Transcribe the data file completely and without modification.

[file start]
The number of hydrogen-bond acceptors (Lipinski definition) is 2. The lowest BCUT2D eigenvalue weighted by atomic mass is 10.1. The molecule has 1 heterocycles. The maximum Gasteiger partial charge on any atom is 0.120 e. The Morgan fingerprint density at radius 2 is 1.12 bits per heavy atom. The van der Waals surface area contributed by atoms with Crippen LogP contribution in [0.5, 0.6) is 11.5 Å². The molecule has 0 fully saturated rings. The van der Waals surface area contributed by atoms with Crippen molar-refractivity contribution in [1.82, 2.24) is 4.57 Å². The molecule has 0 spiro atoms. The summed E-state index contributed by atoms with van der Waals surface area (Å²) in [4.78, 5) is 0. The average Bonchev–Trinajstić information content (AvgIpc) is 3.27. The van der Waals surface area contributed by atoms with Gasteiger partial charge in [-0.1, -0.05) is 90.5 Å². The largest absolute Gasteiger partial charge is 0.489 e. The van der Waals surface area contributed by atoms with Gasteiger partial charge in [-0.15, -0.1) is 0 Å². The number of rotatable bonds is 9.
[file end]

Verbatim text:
The number of hydrogen-bond acceptors (Lipinski definition) is 2. The lowest BCUT2D eigenvalue weighted by atomic mass is 10.1. The molecule has 1 heterocycles. The maximum Gasteiger partial charge on any atom is 0.120 e. The Morgan fingerprint density at radius 2 is 1.12 bits per heavy atom. The van der Waals surface area contributed by atoms with Crippen LogP contribution in [0.5, 0.6) is 11.5 Å². The molecule has 0 fully saturated rings. The van der Waals surface area contributed by atoms with Crippen molar-refractivity contribution in [1.82, 2.24) is 4.57 Å². The molecule has 0 spiro atoms. The summed E-state index contributed by atoms with van der Waals surface area (Å²) in [4.78, 5) is 0. The average Bonchev–Trinajstić information content (AvgIpc) is 3.27. The van der Waals surface area contributed by atoms with Gasteiger partial charge in [-0.1, -0.05) is 90.5 Å². The largest absolute Gasteiger partial charge is 0.489 e. The van der Waals surface area contributed by atoms with Gasteiger partial charge in [-0.15, -0.1) is 0 Å². The number of rotatable bonds is 9.